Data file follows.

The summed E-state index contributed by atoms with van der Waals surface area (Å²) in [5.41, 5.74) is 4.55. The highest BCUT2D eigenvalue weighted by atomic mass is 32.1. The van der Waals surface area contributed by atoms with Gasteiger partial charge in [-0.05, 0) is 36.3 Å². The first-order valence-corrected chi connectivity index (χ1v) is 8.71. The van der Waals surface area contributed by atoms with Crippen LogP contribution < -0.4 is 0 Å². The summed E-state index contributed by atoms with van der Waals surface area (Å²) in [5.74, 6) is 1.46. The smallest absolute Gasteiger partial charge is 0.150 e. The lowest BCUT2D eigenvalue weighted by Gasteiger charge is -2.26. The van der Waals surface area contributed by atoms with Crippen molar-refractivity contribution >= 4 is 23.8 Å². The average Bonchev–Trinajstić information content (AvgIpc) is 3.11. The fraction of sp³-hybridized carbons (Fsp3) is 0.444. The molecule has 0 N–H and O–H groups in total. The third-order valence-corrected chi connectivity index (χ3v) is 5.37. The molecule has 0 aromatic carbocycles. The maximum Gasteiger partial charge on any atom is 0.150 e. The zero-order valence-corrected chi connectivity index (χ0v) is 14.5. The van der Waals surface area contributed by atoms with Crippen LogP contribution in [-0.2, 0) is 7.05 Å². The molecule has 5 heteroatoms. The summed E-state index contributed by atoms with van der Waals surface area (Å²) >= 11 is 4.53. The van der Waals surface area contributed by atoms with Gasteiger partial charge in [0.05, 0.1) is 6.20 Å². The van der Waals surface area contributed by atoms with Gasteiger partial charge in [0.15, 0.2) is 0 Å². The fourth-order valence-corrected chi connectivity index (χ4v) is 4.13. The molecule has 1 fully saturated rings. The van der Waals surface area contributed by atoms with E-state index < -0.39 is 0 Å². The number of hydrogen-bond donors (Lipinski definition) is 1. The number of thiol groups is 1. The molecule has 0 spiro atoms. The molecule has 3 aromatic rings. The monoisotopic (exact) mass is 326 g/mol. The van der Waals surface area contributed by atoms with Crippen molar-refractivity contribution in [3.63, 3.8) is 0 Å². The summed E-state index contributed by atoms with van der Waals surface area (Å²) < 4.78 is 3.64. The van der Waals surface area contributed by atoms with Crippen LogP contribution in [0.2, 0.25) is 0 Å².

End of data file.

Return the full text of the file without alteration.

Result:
The summed E-state index contributed by atoms with van der Waals surface area (Å²) in [5.41, 5.74) is 4.55. The highest BCUT2D eigenvalue weighted by atomic mass is 32.1. The van der Waals surface area contributed by atoms with Gasteiger partial charge in [-0.05, 0) is 36.3 Å². The first-order valence-corrected chi connectivity index (χ1v) is 8.71. The van der Waals surface area contributed by atoms with Crippen LogP contribution < -0.4 is 0 Å². The summed E-state index contributed by atoms with van der Waals surface area (Å²) in [5.74, 6) is 1.46. The smallest absolute Gasteiger partial charge is 0.150 e. The lowest BCUT2D eigenvalue weighted by Gasteiger charge is -2.26. The van der Waals surface area contributed by atoms with Crippen molar-refractivity contribution >= 4 is 23.8 Å². The average Bonchev–Trinajstić information content (AvgIpc) is 3.11. The fraction of sp³-hybridized carbons (Fsp3) is 0.444. The molecule has 0 N–H and O–H groups in total. The third-order valence-corrected chi connectivity index (χ3v) is 5.37. The molecule has 0 aromatic carbocycles. The maximum Gasteiger partial charge on any atom is 0.150 e. The zero-order valence-corrected chi connectivity index (χ0v) is 14.5. The van der Waals surface area contributed by atoms with Crippen LogP contribution in [-0.2, 0) is 7.05 Å². The molecule has 5 heteroatoms. The summed E-state index contributed by atoms with van der Waals surface area (Å²) >= 11 is 4.53. The van der Waals surface area contributed by atoms with Gasteiger partial charge in [0.05, 0.1) is 6.20 Å². The van der Waals surface area contributed by atoms with Gasteiger partial charge in [0.15, 0.2) is 0 Å². The fourth-order valence-corrected chi connectivity index (χ4v) is 4.13. The molecule has 1 fully saturated rings. The van der Waals surface area contributed by atoms with E-state index < -0.39 is 0 Å². The number of hydrogen-bond donors (Lipinski definition) is 1. The number of thiol groups is 1. The molecule has 0 spiro atoms. The molecule has 3 aromatic rings. The monoisotopic (exact) mass is 326 g/mol. The van der Waals surface area contributed by atoms with Crippen molar-refractivity contribution in [3.63, 3.8) is 0 Å². The summed E-state index contributed by atoms with van der Waals surface area (Å²) < 4.78 is 3.64. The van der Waals surface area contributed by atoms with Crippen LogP contribution in [0.2, 0.25) is 0 Å².